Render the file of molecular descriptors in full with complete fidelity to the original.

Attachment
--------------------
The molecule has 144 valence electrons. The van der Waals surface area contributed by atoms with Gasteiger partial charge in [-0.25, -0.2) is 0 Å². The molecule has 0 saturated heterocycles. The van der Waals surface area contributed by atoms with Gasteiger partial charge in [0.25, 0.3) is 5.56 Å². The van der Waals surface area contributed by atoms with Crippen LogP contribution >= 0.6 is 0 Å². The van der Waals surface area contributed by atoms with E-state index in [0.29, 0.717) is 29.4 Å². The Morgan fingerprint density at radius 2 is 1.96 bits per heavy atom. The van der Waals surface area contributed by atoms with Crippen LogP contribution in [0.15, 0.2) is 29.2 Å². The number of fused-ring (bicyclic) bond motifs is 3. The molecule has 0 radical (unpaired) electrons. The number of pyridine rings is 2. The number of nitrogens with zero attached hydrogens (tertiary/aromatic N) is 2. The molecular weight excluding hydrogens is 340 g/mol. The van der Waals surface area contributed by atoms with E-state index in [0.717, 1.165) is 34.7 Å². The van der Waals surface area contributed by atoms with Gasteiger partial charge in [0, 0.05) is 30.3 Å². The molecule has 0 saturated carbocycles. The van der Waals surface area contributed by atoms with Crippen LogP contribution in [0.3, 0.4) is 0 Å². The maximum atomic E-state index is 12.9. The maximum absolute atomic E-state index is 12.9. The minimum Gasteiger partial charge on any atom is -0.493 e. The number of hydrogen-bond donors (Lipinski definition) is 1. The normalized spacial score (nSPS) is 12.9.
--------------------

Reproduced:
The molecule has 144 valence electrons. The van der Waals surface area contributed by atoms with Gasteiger partial charge in [-0.25, -0.2) is 0 Å². The molecule has 0 saturated heterocycles. The van der Waals surface area contributed by atoms with Gasteiger partial charge in [0.25, 0.3) is 5.56 Å². The van der Waals surface area contributed by atoms with Crippen LogP contribution >= 0.6 is 0 Å². The van der Waals surface area contributed by atoms with E-state index in [0.29, 0.717) is 29.4 Å². The Morgan fingerprint density at radius 2 is 1.96 bits per heavy atom. The van der Waals surface area contributed by atoms with Crippen LogP contribution in [0.15, 0.2) is 29.2 Å². The number of fused-ring (bicyclic) bond motifs is 3. The molecule has 0 radical (unpaired) electrons. The number of pyridine rings is 2. The number of nitrogens with zero attached hydrogens (tertiary/aromatic N) is 2. The molecular weight excluding hydrogens is 340 g/mol. The van der Waals surface area contributed by atoms with E-state index in [0.717, 1.165) is 34.7 Å². The van der Waals surface area contributed by atoms with Gasteiger partial charge in [0, 0.05) is 30.3 Å². The molecule has 0 saturated carbocycles. The van der Waals surface area contributed by atoms with Crippen LogP contribution in [0.3, 0.4) is 0 Å². The maximum atomic E-state index is 12.9. The maximum absolute atomic E-state index is 12.9. The minimum Gasteiger partial charge on any atom is -0.493 e. The number of hydrogen-bond donors (Lipinski definition) is 1. The normalized spacial score (nSPS) is 12.9.